Coffee and orange juice drinkers, beware! Irrational weather in Brazil is creating a rise in the price of ingredients that are in your favorite breakfast drinks.
Dry weather is hurting production of arabica and robusta beans, while excessive rain in citrus areas has obstructed production of orange juice and frost in sugar-growing regions has cut yields. Brazil’s weather problems are coming after an El Nino spurred drought across Asia earlier this year.
Brazil is the world’s largest producer and exporter of all three products, emphasizing why investors are positioning for higher prices due to supply issues. A combined measure for holdings in the three products is at an all-time high. Investors’ holdings of arabica coffee increased to the highest they have been since October 2014, while holdings of orange juice rose for a fourth straight week.
Sugar and orange-juice futures in New York are already trading near four-year highs. Arabica coffee, the variety favored by Starbucks, recently reached its highest cost since February 2015.
The U.S. Department of Agriculture’s July 2016 research report Citrus: World Markets and Trade forecasts Brazil’s orange production to drop to 14.4 million, 2.4 million lower than the previous year, due to higher-than-normal temperatures during September and October that will significantly damage fruit production. Exports are expected to decrease sharply as well.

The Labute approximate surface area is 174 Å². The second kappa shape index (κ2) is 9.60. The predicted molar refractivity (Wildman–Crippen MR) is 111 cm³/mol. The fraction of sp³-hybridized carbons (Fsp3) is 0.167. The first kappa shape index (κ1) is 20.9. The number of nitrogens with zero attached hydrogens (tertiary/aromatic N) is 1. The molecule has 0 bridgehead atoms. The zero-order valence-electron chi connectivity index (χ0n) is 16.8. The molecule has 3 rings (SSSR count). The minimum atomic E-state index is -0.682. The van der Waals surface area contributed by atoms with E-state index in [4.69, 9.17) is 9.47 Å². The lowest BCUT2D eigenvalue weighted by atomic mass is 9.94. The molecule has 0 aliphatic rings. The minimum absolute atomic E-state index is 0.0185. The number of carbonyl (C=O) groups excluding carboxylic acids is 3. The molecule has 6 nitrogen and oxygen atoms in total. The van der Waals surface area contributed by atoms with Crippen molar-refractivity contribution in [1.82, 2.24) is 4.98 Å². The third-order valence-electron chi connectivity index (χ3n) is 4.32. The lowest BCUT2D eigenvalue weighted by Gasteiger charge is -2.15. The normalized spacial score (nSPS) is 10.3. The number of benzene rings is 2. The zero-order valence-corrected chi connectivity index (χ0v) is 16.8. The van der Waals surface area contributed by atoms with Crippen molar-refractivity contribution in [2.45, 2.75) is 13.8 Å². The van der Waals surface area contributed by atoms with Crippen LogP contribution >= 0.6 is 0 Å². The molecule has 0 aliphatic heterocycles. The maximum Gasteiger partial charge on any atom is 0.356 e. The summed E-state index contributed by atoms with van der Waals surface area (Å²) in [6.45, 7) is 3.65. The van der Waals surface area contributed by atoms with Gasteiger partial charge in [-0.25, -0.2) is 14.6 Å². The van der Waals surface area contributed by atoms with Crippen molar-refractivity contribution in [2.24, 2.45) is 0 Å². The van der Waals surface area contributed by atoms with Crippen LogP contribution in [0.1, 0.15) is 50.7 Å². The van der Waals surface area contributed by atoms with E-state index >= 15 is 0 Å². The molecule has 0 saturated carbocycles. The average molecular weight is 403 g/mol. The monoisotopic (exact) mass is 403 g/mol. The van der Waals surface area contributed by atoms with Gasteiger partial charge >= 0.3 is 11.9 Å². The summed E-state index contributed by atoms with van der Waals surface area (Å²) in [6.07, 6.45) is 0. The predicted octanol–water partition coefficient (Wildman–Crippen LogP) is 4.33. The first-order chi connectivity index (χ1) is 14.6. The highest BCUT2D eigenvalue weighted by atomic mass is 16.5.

Overall, global orange juice production for 2015-2016 is forecast to decrease to 1.6 million tons, according to the USDA. Consumption, although down, is forecast to exceed production for the second consecutive year leading to sharply lower stocks. Orange juice futures surged to the highest level in more than four years in early July 2016 amid signs of tighter supplies.
Experts warn that increased prices are going to hurt demand for sugar, coffee and orange juice in the near term, creating an uncertain future.